[asa] Edward O. Wilson shares Dawkins’ basic views

From: Janice Matchett <janmatch@earthlink.net>
Date: Wed Sep 27 2006 - 10:52:31 EDT

At 05:13 PM 9/5/2006, George Murphy wrote:

>"..... I think that the appeal he makes is
>reasonable. ...as Wilson notes, the opposition
>to sound environmental policy from some on the
>religious [fill in the "r"-word] continues to be
>a problem - & that's especially the case since
>some people with those views are in positions to
>influence or make policy in the current administration. ~ Shalom George

@ Can an unsound/muddled "thinker" be thought
able to make "reasonable" appeals --- except by
one who has also denied the law of non-contradiction? :)

~ Janice

The Devil’s Chaplain Confounded - Stephen M. Barr

".... That is why Sir Francis Crick, Edward O.
Wilson, and many others who share Dawkins’ basic
views call free will an illusion. ..."

Stephen M. Barr is a theoretical particle
physicist at the Bartol Research Institute of the
University of Delaware. He is the author of
Modern Physics and Ancient Faith (University of
Notre Dame Press).
2004 http://www.firstthings.com/ftissues/ft0408/articles/barr.htm

January 18, 2006 Stephen Barr writes:

In his op-ed piece last Sunday in USA Today,
Edward O. Wilson makes a sweeping pronouncement:
“The two world views–science-based explanations
and faith-based religion–cannot be reconciled.” I
agree: one cannot reconcile them, because they do
not need to be reconciled. They do not need to be
reconciled, because they do not conflict. They do
not conflict, because no assertion made by one
contradicts any assertion made by the other. I am
speaking of my own “faith-based religion”,
Catholicism. If there were any accepted
science-based explanation that conflicted with
what my Church teaches, I think I would have
noticed it at some point during my thirty years
as a research scientist. Prof. Wilson’s
pronouncement comes out of the blue. There is
nothing in the rest of his op-ed piece–or indeed
in his other writings–that backs it up. Is it too
much to expect a scientist to stick to facts,
while extolling the virtues of sticking to facts?

Stephen Barr is a theoretical particle physicist
at the Bartol Research Institute of the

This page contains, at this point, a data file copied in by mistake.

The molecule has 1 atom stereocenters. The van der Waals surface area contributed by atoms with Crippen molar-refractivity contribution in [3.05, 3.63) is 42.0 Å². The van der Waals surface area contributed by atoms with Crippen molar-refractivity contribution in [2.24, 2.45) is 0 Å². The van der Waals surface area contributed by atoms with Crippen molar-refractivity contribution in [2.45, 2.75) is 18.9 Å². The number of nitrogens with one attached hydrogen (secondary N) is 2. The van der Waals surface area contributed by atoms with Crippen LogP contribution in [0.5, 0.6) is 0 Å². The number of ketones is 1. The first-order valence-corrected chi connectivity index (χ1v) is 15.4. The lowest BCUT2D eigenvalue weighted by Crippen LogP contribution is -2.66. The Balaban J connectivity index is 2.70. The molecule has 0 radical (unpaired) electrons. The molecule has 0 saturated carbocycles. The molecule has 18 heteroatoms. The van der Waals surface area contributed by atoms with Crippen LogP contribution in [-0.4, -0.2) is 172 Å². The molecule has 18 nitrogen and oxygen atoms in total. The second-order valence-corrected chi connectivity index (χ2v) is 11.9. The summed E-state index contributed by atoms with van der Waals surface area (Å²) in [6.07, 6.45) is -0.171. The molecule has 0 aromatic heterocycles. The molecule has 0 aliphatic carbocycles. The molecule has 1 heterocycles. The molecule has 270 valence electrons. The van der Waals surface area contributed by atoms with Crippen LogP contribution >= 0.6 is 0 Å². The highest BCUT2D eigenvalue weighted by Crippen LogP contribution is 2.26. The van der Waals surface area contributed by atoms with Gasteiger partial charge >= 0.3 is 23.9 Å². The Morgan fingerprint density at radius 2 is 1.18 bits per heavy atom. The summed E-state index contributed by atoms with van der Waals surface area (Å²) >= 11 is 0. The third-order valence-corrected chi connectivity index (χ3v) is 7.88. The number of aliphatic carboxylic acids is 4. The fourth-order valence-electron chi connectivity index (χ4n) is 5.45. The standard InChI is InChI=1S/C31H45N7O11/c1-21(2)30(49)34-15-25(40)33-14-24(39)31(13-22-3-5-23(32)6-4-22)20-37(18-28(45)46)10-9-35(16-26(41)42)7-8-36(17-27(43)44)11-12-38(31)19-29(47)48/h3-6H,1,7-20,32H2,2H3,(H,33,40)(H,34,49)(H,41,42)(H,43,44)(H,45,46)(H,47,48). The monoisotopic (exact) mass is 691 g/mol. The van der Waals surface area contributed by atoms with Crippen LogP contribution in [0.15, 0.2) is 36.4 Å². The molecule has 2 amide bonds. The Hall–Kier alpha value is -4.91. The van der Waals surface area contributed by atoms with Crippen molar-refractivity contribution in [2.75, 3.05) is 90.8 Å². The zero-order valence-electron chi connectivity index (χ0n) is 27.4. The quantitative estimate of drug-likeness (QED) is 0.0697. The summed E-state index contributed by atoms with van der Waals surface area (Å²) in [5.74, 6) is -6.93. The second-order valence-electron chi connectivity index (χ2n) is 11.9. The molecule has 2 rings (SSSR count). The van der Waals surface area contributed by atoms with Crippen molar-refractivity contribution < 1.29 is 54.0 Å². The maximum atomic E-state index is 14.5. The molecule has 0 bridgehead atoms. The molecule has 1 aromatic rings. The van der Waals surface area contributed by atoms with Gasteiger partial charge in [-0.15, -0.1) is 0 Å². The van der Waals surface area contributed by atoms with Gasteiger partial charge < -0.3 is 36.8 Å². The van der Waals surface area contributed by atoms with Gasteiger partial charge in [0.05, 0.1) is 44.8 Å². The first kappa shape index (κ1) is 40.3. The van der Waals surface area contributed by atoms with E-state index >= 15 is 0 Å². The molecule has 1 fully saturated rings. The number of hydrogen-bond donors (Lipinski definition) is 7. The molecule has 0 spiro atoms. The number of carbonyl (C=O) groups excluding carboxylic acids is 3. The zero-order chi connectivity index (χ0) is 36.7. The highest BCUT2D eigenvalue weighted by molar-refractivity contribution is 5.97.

University of Delaware, and a member of the
editorial board of FIRST
THINGS. http://www.firstthings.com/onthesquare/?m=2006&w=3

January 17, 2006 Joseph Bottum writes:

Well, at least Edward O. Wilson is trying. ** In
op-ed Sunday morning in USA Today, Harvard’s
famed entomologist called for a ceasefire in the
evolution wars: “American civilization was born
of both religion and the science-based
Enlightenment. Science will go on expanding its
way, and religion will continue to evolve its
way. Our culture is strong in civility and common
sense. As always, we’ll work things out.”

The confidence of that last line isn’t quite
commensurate with the alarmism of the rest of the
op-ed. Nor is the praised civility fully on display.

Still, Wilson has an impulse that isn’t silly. He
seems to think the problem comes entirely from
the religious side, but that may be merely a side
effect of the fact that it is an audience of
scientists, or perhaps pro-science journalists, he’s trying to convince.

This claim of Wilson’s, however, seems curious:
“What then are we to do? Put the differences
aside, I say. Meet on common ground where we can
find it. An excellent example taking form is the
cooperation between science and religion, the two
most powerful forces in the world, to protect
Earth’s vanishing natural habitats and species­in
other words, the Creation, however we believe it came into existence.”

The capitalized word “Creation” does rather
suggest a Creator, but set that aside for a
moment. Where does he find the grounds for this
kind of ethical claim about the good of
environmentalism? It’s quite possibly true, but
the whole point of his article is that science
and religion are so utterly divided that they
cannot touch. And Wilson’s reason seems finally
to be a fact/value distinction. Maybe religious
types can get to an ethical claim out of that,
but the science types surely can’t. Unless, of
course, it’s not fact-laden science they hold,
but something like “scienticism”­a value-laden
system that sometimes masquerades as
science." http://www.firstthings.com/onthesquare/?m=2006&w=3

** USA Today
Posted 1/15/2006 8:01 PM Updated 1/15/2006 8:02 PM

Let's accept the fault line between faith and science
By Edward O. Wilson


To unsubscribe, send a message to majordomo@calvin.edu with
"unsubscribe asa" (no quotes) as the body of the message.
Received on Wed Sep 27 10:53:02 2006

This archive was generated by hypermail 2.1.8 : Wed Sep 27 2006 - 10:53:02 EDT